From the Journals

Air pollution levels correlated with cardiorespiratory mortality, reduced life expectancy



Exposure to air pollution may contribute to significant reductions in life expectancy in the United States, particularly among lower-income populations, research suggests.

Traffic generating exhaust fumes copyright Sergiy Serdyuk/

A study published in PLOS Medicine used vital registration and population data from across the United States for 1999-2015 to estimate the number of deaths and loss of life expectancy associated with four different models of concentrations of fine particulate matter pollution, and examine how that has changed over time.

While the current national ambient air quality standard for particle pollution is 12 mcg/m3 in almost all counties, the study found that in 1999, 59% of the 1,339 county units had concentrations above this level. At that time, the population-weighted average fine particulate matter pollution concentration for the entire country was 13.6mcg/m3. The highest level was seen in Fresno county in California, which had a fine particulate pollution concentration of 22.1 mcg/m3.

By 2015, national concentrations had declined to 8.0 mcg/m3, and the lowest observed concentration was 2.8 mcg/m3.

The investigators wrote, “Each model was applied to county-level cardiorespiratory death rates separately by sex and age group (5-year age groups from birth to 85 years and 85 years and older) because death rates vary by age group and sex, as might their associations with air pollution. From each model we estimated age-specific proportional increases in death rates (i.e. rate ratios) for each 1 mcg/m3 of PM2.5 [fine particulate matter].” The analysis revealed that fine particulate matter pollution above the lowest observed concentration of 2.8 mcg/m3 was associated with higher death rates from cardiorespiratory diseases.

Overall, researchers estimated that these higher levels contributed to 15,612 deaths from cardiorespiratory diseases in women and 14,757 deaths in men, representing 2.8% and 2.7% of all cardiorespiratory deaths, respectively. This amounted to 0.15 years of life expectancy lost in women and 0.13 years lost in men.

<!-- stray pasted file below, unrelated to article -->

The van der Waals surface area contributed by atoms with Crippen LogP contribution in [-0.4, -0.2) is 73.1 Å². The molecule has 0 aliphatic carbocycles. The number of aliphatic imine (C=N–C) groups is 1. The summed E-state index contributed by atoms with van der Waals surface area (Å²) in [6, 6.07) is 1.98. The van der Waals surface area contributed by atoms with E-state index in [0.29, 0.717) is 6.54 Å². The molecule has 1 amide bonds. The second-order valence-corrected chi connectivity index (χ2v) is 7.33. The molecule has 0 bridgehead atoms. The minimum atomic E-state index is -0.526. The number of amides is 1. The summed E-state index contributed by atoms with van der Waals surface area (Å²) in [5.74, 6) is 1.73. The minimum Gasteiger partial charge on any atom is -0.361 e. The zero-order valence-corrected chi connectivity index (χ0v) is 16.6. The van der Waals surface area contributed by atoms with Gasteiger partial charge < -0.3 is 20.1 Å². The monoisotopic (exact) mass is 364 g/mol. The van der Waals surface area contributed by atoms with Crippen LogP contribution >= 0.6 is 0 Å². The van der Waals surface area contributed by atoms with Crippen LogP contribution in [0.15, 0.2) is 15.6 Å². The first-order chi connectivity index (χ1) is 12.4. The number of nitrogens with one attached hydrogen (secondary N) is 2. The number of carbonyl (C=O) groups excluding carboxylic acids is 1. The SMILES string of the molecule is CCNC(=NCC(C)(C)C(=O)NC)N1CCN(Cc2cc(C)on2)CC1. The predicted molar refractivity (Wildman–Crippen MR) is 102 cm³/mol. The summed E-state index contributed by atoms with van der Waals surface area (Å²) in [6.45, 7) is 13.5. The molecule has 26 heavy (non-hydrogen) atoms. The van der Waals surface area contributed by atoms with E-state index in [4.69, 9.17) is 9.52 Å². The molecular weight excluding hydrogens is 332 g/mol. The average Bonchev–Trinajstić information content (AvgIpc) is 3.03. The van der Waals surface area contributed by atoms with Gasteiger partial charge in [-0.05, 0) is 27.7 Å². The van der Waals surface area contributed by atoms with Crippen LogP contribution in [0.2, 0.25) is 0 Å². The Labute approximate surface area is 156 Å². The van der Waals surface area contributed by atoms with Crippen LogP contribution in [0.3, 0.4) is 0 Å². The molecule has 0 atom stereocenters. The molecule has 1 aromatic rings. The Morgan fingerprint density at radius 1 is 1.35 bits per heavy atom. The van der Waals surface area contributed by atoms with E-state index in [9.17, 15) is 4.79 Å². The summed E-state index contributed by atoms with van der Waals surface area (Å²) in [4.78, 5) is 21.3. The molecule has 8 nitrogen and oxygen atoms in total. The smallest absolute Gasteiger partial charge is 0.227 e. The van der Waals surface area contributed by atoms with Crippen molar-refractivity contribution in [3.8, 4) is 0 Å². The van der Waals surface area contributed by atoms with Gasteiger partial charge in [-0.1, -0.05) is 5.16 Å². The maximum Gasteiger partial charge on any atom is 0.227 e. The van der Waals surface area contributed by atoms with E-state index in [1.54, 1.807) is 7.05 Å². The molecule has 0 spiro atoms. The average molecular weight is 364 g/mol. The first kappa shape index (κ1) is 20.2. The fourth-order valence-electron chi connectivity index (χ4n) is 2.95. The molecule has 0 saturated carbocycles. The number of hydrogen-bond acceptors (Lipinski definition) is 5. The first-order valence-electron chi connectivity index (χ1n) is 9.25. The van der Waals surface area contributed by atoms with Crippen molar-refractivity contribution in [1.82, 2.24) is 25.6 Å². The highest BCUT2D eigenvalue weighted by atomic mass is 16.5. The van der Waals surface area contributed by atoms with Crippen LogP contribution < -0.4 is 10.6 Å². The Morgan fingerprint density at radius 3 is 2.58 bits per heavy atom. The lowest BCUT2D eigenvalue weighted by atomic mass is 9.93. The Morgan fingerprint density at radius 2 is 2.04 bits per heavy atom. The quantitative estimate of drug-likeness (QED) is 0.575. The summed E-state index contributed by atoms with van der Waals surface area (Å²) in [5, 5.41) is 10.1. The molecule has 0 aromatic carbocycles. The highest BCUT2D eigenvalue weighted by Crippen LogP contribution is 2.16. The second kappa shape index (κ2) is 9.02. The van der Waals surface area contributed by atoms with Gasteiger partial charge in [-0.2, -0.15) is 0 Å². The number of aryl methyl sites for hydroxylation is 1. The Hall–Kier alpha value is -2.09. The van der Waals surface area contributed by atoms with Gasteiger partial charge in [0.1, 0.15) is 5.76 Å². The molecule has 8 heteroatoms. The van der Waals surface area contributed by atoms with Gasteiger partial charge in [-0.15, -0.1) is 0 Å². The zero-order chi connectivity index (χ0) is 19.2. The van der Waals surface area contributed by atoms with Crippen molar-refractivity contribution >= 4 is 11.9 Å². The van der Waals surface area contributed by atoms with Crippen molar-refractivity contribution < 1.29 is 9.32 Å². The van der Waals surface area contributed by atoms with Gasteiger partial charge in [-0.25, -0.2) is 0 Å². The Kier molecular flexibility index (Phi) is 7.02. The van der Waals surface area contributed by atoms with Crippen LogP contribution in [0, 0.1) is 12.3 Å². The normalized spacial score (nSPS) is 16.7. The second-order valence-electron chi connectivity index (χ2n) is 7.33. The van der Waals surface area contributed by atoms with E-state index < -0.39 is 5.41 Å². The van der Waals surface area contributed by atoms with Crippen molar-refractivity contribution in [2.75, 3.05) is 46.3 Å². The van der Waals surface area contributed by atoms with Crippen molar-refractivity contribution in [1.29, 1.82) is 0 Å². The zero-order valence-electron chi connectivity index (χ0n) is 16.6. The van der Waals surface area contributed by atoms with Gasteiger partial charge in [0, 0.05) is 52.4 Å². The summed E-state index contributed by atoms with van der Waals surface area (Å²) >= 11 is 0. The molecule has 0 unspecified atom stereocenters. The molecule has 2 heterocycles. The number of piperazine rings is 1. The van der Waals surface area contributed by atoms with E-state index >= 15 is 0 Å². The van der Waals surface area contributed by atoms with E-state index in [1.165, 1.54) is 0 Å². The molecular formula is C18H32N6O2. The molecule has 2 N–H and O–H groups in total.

There was significant variation in the cost to life expectancy around the country. In the midwestern and Rocky Mountain counties in states such as New Mexico, Colorado, and Arizona, which had lower levels of air pollution, life expectancy loss was less than 0.05 years. But in southern states where the air pollution levels were highest, such as Arkansas, Oklahoma, Alabama, and around Los Angeles, the life expectancy loss was greater than 0.3 years.

“While current PM2.5 pollution is responsible for a significant mortality burden and loss of longevity, reductions in pollution since the late 1990s have benefited virtually the entire country, with the exception of 14 counties where PM2.5 increased slightly over this period,” wrote James E. Bennett, PhD, of the School of Public Health at Imperial College London and coauthors.

The primary limitation of the study is that this association between air pollution and cardiorespiratory health or life expectancy cannot be shown to be causal. Other pollutants and other environmental and behavioral factors that impact cardiorespiratory health may be significant. For example, including ozone and nitrogen dioxide levels in the models could result in different results in terms of the impact of PM2.5 on cardiorespiratory health.

The data highlighted that life expectancy loss associated with air pollution was larger in lower-income counties, those where a higher proportion of the population had a family income below the poverty line, and those where a higher proportion of the population were black or African American.

“This inequality in mortality burden occurs because lower-income counties, those with more poverty, with a greater proportion who are of black or African American race, or with a lower proportion who have graduated high school tend to have higher baseline death rates at any pollution level because of conditions associated with these covariates and hence experience a larger absolute number of deaths as a result of air pollution,” the authors wrote.

The study was funded by the U.S. Environmental Protection Agency and the Wellcome Trust. One author declared grants and personal fees from private industry, outside the submitted work.

SOURCE: Bennett JE et al. PLoS Med. 2019 Jul 23. doi: 10.1371/journal.pmed.1002856.

Next Article: